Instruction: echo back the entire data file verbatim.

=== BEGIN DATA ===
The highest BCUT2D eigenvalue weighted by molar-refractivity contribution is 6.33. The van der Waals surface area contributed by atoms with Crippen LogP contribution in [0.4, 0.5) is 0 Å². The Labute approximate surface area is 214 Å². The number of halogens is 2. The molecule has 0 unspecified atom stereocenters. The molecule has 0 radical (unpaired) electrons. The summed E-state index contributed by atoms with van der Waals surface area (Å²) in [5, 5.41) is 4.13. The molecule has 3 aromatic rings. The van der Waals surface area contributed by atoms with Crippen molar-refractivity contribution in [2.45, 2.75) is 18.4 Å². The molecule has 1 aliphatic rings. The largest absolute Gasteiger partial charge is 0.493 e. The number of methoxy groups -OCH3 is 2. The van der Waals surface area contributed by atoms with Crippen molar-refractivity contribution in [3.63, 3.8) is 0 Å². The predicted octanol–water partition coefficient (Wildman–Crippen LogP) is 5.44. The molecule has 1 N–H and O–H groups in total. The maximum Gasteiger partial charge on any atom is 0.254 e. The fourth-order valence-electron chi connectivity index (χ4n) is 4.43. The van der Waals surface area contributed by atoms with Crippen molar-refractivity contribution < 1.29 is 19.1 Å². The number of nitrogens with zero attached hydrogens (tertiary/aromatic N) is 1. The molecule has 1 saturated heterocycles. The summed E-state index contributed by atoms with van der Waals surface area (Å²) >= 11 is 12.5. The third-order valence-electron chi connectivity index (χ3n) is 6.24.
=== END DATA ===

The highest BCUT2D eigenvalue weighted by molar-refractivity contribution is 6.33. The van der Waals surface area contributed by atoms with Crippen LogP contribution in [0.4, 0.5) is 0 Å². The Labute approximate surface area is 214 Å². The number of halogens is 2. The molecule has 0 unspecified atom stereocenters. The molecule has 0 radical (unpaired) electrons. The summed E-state index contributed by atoms with van der Waals surface area (Å²) in [5, 5.41) is 4.13. The molecule has 3 aromatic rings. The van der Waals surface area contributed by atoms with Crippen molar-refractivity contribution in [2.45, 2.75) is 18.4 Å². The molecule has 1 aliphatic rings. The largest absolute Gasteiger partial charge is 0.493 e. The number of methoxy groups -OCH3 is 2. The van der Waals surface area contributed by atoms with Crippen molar-refractivity contribution in [3.63, 3.8) is 0 Å². The predicted octanol–water partition coefficient (Wildman–Crippen LogP) is 5.44. The molecule has 1 N–H and O–H groups in total. The maximum Gasteiger partial charge on any atom is 0.254 e. The fourth-order valence-electron chi connectivity index (χ4n) is 4.43. The van der Waals surface area contributed by atoms with Crippen molar-refractivity contribution < 1.29 is 19.1 Å². The number of nitrogens with zero attached hydrogens (tertiary/aromatic N) is 1. The molecule has 1 saturated heterocycles. The summed E-state index contributed by atoms with van der Waals surface area (Å²) >= 11 is 12.5. The third-order valence-electron chi connectivity index (χ3n) is 6.24.